Some of the poles are missing electric wires.

The contractor has left (Akula) an incomplete infrastructure behind. This is whereby we as community members suspect that Akula did not fulfill the tender specification specified on the bidding applications. Because the contractor left several streets without any streetlights installed. One of the street whereby the 2 areas that Akula and Tshepang work on meet. It is a street that mediate the boundary of the 2 contractors areas. That street has been left out with only one block  with street lights. The rest of the blocks around 19 are left with no streetlights at all. Making 95 % of the street to be dark at night. This is a street  known as a hot spot for thugs that loot people. Yet when looking at other sides there are large gaps between the streetlights whereby it makes dark spots at night while others light adequately. Thembelihle is left with such inadequacy of electric infrastructure with no knowledge of whether will it be rectified or will it be there for all eternity. 

The rest of the street in that direction has no street light making it a criminal hotspot.

The rest of the street in that direction has no street light making it a criminal hotspot.

All in all to wrap this up. It is clear that no transparency has been reflected to the community from the contractor. The local municipality did play their role of transparency by telling the community what are the specifications expected for us to receive from the contractor. Gas cylinders for us to use  as an alternative source of energy. Solar panels that are to supply households. And the electric meter in the normal electric supply source.  But residents can only confirm that they got only 1 item from what had been specified in the public meeting.

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#LiveWireSA The community of Mzondi takes a DIY approach to service delivery

Men digging up a hole in the process of cunstructing a toilet.

Men digging up a hole in the process of cunstructing a toilet.

The women in the community preparing a meal for everyone

The women in the community preparing a meal for everyone

Every Saturday morning, residents of Mzondi informal settlement get Grassroot notifications reminding them of their weekly meeting. The agenda is such meetings is usually development. It is decided here into how many groups they will be split into and and what will be the task of each individual group.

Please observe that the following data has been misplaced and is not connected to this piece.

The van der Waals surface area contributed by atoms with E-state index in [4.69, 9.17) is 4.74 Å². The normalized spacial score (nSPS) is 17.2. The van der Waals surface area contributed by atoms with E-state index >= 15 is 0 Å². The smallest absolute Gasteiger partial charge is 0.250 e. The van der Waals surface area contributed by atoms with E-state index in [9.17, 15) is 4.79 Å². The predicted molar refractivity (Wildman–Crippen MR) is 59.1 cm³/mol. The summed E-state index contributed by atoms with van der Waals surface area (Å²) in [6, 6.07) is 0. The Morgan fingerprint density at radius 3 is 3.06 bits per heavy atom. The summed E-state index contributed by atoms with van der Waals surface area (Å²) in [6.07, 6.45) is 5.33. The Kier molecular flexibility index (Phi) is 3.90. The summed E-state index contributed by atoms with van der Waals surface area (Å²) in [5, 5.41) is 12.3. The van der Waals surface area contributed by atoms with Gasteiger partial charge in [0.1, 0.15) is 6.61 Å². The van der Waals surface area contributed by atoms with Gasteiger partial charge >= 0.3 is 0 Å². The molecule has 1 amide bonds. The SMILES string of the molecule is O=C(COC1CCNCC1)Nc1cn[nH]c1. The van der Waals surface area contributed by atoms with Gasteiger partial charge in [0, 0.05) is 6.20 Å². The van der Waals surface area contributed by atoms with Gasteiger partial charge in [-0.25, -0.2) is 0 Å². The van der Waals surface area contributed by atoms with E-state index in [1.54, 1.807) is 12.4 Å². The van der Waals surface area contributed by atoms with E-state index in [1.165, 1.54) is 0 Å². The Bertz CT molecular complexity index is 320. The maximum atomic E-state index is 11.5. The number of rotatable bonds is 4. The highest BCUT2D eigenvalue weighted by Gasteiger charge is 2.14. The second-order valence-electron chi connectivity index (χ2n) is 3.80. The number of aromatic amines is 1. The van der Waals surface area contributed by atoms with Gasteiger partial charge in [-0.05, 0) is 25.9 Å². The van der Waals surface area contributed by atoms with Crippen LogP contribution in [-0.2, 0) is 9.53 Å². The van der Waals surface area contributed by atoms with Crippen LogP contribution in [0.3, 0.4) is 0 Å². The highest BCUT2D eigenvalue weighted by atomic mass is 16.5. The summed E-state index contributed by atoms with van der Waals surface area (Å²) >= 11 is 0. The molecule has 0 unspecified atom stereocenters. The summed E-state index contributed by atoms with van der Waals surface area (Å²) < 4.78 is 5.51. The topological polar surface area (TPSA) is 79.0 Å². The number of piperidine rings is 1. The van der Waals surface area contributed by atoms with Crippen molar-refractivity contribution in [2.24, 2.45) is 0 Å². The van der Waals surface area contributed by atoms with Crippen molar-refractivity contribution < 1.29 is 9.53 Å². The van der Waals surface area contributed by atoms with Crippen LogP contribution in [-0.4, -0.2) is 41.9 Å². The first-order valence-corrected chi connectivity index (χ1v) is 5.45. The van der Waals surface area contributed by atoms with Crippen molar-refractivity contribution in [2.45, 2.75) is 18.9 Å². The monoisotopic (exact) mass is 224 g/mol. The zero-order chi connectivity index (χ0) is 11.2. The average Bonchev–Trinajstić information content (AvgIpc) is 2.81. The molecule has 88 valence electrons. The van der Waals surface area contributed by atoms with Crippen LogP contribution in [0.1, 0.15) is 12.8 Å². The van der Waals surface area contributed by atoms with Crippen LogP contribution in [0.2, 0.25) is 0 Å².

A completed, fully fucntional DIY toilet

A completed, fully fucntional DIY toilet

How residents typically divide themselves is these meetings is that the women cook for everybody in the community and look after the children. The men repair broken shacks and install pipes for water and sanitation and build functional, running toilets. The person to facility ratio is not ideal at this moment but the community has been making strides. Functioning taps and usable toilets have been installed thus far.

The community women preparing a meal

The community women preparing a meal

The community has plans for development in the future and have started implementing some of them, this includes a dirt road that has been carved out by flattening the surface on the area next to the settlement. Motorist from neighbouring Ivory Park have began using it as it an alternative from the often congested main road.

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#LiveWireSA citizen journalist training with Health- E

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On Tuesday, 19 September Grassroot hosted a LiveWire citizen journalist training session with the assitance of Health-E. Health- E is an award winning health news service that specializes in television and print. The aim was to improve the quality of the content that is being generated on the LiveWire platform.

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Gill Gifford, news editor at Health-E taught the participant to identify what kind of content is news and what kind won't generate interest among people at the publications. She also took the participants through the basic journalistic ethics. Masutane Modjadji, project manager at Health-E explained to participants about what it takes to be a citizen journalist and the types of stories one can write.

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You can use Grassroot to let the media know about anything that is happening within your vicinity by dialing *134*1994*411# or use the web app at :app.grassroot.org.za.